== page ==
Meanwhile, the move of much of the mainstream media to left-wing campaign journalism meant that many Australians moved to talkback radio, where opinions, often robust, are largely unfiltered and where the Left′s agenda could be openly challenged.

This is what so upsets the David Marrs of the media. The elites believe that once part of their agenda is in place, it should not be reversed, and that criticism is out of bounds for any reasonable person. But while they can filter their letters columns, they just cannot control talkback.

Now among the favoured policies of the elites is the doctrine of multiculturalism. A Humpty Dumpty word, multiculturalism means whatever the user chooses it to mean, neither more nor less. If it is used in the sense requiring tolerance - and treating all Australians of whatever colour, religion or ethnic background in identical ways - then it is superfluous. Australians had already achieved that with the waves of migration after World WarII and well before they had ever heard that word, multiculturalism.

If it is used to mean that people should be classified and then advantaged or disadvantaged according to some ethnic tag, or that the essential principles and values of our Australian culture must give way, this is unacceptable to most Australians.

Australians have never agreed to this and they never would. The problem is, they have never been asked. No wonder they recorded their vehement opposition to the doctrine on one of the few places where this was tolerated: talkback radio.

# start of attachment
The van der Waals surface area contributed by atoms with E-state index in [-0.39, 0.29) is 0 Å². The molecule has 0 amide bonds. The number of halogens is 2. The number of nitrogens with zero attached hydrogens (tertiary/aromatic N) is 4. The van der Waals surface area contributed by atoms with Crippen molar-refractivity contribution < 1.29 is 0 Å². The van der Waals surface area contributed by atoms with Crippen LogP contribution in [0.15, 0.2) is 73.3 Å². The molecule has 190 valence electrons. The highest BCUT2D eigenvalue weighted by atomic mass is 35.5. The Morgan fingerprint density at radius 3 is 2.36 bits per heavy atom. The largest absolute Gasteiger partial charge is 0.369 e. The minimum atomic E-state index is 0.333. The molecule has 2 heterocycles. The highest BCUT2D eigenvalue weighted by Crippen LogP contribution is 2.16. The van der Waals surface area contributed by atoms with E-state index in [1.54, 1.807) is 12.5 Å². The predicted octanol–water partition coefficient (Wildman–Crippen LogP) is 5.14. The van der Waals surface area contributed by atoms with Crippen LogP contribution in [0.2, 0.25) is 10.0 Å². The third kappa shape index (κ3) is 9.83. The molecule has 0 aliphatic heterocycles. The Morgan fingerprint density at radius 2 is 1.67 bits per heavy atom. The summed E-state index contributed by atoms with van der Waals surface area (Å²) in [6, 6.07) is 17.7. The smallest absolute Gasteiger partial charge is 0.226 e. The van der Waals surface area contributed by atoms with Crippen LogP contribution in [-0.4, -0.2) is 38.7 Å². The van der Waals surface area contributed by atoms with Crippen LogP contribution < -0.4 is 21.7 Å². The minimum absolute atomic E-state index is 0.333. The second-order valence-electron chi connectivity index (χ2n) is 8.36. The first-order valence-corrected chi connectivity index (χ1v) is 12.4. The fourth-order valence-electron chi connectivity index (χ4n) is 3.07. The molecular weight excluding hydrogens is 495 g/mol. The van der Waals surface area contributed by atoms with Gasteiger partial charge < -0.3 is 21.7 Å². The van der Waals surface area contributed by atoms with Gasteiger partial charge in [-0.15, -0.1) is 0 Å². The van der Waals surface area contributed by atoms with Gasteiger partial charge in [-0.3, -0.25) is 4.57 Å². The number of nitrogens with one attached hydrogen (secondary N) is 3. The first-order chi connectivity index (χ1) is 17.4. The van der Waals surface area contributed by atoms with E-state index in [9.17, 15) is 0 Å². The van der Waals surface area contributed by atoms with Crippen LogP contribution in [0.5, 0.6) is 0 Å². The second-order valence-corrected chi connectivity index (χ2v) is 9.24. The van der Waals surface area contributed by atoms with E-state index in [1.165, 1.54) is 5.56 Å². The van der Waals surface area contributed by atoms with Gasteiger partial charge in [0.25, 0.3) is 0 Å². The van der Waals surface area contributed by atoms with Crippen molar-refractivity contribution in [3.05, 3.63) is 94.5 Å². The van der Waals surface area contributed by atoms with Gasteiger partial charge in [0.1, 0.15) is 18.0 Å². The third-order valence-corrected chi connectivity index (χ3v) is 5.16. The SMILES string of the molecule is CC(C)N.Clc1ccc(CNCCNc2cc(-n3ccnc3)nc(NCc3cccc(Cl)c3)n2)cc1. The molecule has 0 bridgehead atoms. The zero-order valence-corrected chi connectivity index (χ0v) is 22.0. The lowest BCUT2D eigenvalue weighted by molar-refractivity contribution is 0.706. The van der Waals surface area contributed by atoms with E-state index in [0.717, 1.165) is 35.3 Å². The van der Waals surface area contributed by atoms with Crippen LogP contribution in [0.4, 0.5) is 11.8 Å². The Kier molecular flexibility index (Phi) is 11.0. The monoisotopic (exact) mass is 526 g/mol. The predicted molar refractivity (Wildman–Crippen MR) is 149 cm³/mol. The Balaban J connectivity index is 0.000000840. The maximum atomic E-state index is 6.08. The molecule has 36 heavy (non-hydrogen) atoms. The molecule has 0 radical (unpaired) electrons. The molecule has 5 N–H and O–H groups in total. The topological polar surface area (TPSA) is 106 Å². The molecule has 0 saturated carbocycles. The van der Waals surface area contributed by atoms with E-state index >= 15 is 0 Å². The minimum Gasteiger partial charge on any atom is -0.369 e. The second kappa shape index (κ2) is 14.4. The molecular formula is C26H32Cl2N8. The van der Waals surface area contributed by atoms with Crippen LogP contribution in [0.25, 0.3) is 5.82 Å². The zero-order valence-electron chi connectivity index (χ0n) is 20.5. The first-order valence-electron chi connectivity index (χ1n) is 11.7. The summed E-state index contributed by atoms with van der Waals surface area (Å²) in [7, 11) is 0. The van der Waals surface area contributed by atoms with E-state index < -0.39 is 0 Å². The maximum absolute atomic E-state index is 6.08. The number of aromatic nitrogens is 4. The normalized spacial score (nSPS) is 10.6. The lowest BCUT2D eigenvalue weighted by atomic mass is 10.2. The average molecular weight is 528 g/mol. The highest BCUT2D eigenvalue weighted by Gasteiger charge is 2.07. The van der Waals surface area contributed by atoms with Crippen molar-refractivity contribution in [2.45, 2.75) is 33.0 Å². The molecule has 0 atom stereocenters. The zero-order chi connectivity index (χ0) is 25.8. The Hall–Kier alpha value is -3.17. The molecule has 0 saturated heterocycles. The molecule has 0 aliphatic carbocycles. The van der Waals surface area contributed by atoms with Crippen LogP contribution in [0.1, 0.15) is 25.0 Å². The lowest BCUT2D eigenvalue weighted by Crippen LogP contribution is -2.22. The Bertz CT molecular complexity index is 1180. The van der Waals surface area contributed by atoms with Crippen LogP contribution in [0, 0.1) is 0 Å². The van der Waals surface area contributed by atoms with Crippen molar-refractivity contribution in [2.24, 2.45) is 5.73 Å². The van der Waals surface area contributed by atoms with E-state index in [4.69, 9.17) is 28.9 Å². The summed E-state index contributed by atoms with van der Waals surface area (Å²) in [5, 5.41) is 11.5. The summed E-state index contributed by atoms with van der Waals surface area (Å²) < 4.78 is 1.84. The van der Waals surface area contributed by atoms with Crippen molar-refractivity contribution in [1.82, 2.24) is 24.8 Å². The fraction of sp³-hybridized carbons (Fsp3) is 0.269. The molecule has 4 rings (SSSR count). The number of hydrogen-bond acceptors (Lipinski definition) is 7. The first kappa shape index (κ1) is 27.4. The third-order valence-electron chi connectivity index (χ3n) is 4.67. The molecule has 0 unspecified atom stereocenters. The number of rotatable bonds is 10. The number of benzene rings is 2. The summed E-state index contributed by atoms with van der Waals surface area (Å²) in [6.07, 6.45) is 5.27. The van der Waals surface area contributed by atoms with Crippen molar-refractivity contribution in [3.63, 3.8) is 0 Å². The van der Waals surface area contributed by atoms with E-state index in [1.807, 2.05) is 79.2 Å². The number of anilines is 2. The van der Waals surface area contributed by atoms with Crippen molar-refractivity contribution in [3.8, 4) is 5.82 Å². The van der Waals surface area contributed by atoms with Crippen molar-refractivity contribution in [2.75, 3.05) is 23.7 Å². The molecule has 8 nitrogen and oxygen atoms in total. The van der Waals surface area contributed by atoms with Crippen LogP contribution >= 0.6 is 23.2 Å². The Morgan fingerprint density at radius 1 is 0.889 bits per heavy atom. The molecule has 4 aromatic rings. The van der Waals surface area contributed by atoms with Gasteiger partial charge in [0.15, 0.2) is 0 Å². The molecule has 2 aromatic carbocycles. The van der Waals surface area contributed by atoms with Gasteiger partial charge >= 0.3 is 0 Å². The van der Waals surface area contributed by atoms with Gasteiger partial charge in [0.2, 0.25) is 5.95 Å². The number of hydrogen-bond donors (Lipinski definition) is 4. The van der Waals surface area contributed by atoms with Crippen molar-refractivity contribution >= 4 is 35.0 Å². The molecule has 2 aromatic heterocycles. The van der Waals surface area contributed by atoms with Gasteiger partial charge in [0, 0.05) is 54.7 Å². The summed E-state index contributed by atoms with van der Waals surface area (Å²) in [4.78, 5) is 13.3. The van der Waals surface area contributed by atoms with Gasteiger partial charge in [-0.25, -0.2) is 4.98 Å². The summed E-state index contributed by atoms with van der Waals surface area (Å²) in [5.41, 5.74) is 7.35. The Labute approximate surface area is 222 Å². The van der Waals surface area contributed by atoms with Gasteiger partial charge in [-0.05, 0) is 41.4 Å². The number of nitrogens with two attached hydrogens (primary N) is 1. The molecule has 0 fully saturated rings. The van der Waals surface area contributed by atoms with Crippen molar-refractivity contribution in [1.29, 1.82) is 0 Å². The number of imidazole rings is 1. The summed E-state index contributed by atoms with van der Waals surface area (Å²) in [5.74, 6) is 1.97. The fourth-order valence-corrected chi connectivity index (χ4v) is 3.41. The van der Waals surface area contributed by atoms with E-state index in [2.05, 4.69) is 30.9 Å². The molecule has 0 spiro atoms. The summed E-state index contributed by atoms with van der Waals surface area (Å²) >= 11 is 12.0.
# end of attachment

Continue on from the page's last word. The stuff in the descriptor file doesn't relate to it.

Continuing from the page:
When it comes to the events in Cronulla, the reality is that rank-and-file Australians have been long concerned about the problem they could see emerging, but which their state political elites refused to acknowledge. They have been raising this issue on talkback for years. They had strongly supported the Howard Government′s firm policy of border control and the return to an immigration policy based on need and assimilability. But the problem was that in NSW, the state Labor Government had abdicated its responsibilities.

Cronulla was a response whose violence must be deprecated, and was deprecated, on talkback; it was never planned, called for or condoned. But it was a response that followed the failure of NSW governments for many years to perform their most basic function: the proper provision of law and order.